Welcome to the Cookbook Shelf, in which Eater talks to all manner of food professionals about their book collections. Warning: serious book nerdery ahead.
Some of the cookbooks at Myhrvold's Cooking Lab in Bellingham, Washington. [Photo: Paula Forbes / Eater]
Nathan Myhrvold's Modernist Cuisine is one of the most in-depth, heavy, and expensive looks at the current state of cuisine. Instead of talking about his own book, below, he talks about other people's books: the history of ethnic cookbooks in America, the problem with barbecue books, and the chefs he wishes would just write something already. (David Kinch, Wylie Dufresne, Homaru Cantu — looking at you.)
Do you consider yourself a collector?
Based on the number of cookbooks I own, I think you'd have to say yes. I have thousands of cookbooks.
Any in particular that you refer to more than the others?
Well, these days I refer a lot to my own. But you refer to cookbooks for different purposes. You know, one of the really influential cookbooks for me early on was Escoffier. I went through it cover to cover, read every recipe, made some of them, I won't say I made them all. But it's not a great book for most cooking. It's hugely influential to me and important to me, but I don't use it that much.
Usually if I'm referring to a book I'm trying to look something up, a kind of food I'm not familiar with or see what the standard recipe for X is. The Cook's Illustrated books are great for those, so I love those as a reference. There are some books analogous to that for other cuisines. So I have some Chinese books, some Indian books, some Italian. The Silver Spoon. Those are useful for seeing a broad take on a cuisine. So the Cook's Illustrated book have their take on the best way of doing hundreds and hundreds of common dishes. You don't look there to see an uncommon dish. That's not what they're about.
Historically, the French Laundry Cookbook was very influential to me and everybody else, because Thomas Keller has such a unique cuisine and such a fantastic cuisine. He's arguably the first American where you could say he was the best chef in the world without people laughing at you. And his book was very influential in lots of ways.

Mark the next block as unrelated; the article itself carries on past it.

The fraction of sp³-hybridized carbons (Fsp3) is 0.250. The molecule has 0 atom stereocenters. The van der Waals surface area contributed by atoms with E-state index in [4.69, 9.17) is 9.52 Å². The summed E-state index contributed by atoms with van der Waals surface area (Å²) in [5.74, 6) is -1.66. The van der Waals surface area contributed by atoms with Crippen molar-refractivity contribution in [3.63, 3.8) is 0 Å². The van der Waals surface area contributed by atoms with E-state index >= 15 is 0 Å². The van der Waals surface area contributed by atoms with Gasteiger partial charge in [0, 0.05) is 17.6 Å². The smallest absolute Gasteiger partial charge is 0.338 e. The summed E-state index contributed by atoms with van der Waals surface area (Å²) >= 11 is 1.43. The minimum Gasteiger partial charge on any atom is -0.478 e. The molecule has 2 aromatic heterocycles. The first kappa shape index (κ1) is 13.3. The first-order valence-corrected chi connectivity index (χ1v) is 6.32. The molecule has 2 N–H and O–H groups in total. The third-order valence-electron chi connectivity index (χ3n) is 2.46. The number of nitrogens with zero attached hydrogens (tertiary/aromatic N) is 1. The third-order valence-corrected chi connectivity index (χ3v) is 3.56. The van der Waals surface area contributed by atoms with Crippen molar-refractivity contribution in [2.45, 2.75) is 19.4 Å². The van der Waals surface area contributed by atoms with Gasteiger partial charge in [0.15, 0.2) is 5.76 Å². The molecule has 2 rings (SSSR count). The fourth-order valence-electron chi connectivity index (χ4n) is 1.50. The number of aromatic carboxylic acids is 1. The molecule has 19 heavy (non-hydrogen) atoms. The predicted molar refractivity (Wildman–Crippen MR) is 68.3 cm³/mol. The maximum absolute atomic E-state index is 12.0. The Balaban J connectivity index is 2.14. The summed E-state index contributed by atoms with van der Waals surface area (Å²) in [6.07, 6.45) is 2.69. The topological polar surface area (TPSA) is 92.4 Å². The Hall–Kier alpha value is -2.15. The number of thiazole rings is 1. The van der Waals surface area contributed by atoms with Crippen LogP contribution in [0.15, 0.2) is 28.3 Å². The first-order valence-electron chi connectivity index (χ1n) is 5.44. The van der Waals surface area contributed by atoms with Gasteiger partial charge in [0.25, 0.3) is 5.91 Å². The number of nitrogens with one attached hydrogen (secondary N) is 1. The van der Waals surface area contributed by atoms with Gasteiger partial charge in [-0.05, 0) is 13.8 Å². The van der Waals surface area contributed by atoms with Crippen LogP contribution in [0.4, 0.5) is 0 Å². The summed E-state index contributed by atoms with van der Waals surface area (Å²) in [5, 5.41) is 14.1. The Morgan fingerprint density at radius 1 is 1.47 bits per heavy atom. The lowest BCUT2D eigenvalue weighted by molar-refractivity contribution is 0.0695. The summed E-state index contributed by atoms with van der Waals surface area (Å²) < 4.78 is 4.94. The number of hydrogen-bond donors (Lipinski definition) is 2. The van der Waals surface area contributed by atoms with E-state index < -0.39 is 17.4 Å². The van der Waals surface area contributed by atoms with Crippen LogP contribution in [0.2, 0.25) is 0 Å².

What qualities do you find particularly good or useful in a cookbook?
Details of the technique or how to actually do it. I particularly like when they tell it for real. A lot of cookbooks by restaurant chefs will be adapted for the home. Either because they don't actually want to say how they do it in the restaurant or, more likely, more often, because some well-meaning editor says oh, you have to simplify this for the home. And they wind up creating a totally different recipe. That basically doesn't work, often. Probably my single most valuable thing is when the recipe actually works, when it's real deal. The way the chef would actually recommend you make it.
So do you find yourself generally more drawn to chef and restaurant cookbooks as opposed to something more like The Joy of Cooking that's more for the home cook?
I mentioned the Cook's Illustrated, of course. Those are very useful for understanding standard American cuisine. It isn't really just standard, it's well-executed standard American cuisine. Because the Cook's Illustrated people go to a lot of effort to make sure that things work. But probably most of my cookbooks are from chefs.
There are some that I value greatly that aren't, though. Obviously Julia Child never had a restaurant, that was another hugely influential cookbook for me. I've cooked most of the recipes in the book at one time or another, it was a great way to learn classic technique.
Paula Wolfert's books on Moroccan cooking — I bought the original and I just bought the new one. Paula isn't a restaurant chef but her book on Moroccan cooking — I think the first one came out in the 70s. So I got that and then she just came out with another one, I was just looking at it last night.
There are a few people like Paula who have gone to a lot of effort, often with a foreign cuisine, where they've gone to a place, they've immersed themselves in it, and they're coming back like an anthropologist that's going to tell you about this other culture. Those capture something very different than a restaurant [cookbook] would. If you wanted to learn Moroccan cooking, it's not clear that there's a restaurant in Morocco with the right recipe, and in a place like Morocco a lot of the best cooking isn't even done in restaurants, it's done in private homes. Without having Paula go there and spend a bunch of time, you're not going to find it.
You sort of touched on this, talking about when restaurant recipes get dumbed down or overly simplified, but what are things you dislike seeing in cookbooks?
I don't like filler in cookbooks, where there's a bunch of second tier recipes put in there just because. The place where you find that horribly is in cookbooks on barbecue or chili or cookbooks that are about a single topic. So for barbecue, you're really looking at how to barbecue meat, and there's really only so many different cuts. So really the book is about five dishes, and I think that should be okay. But then they put about a zillion other things in there, they think they have to pad it out. And often the ones they pad it out with aren't all that interesting.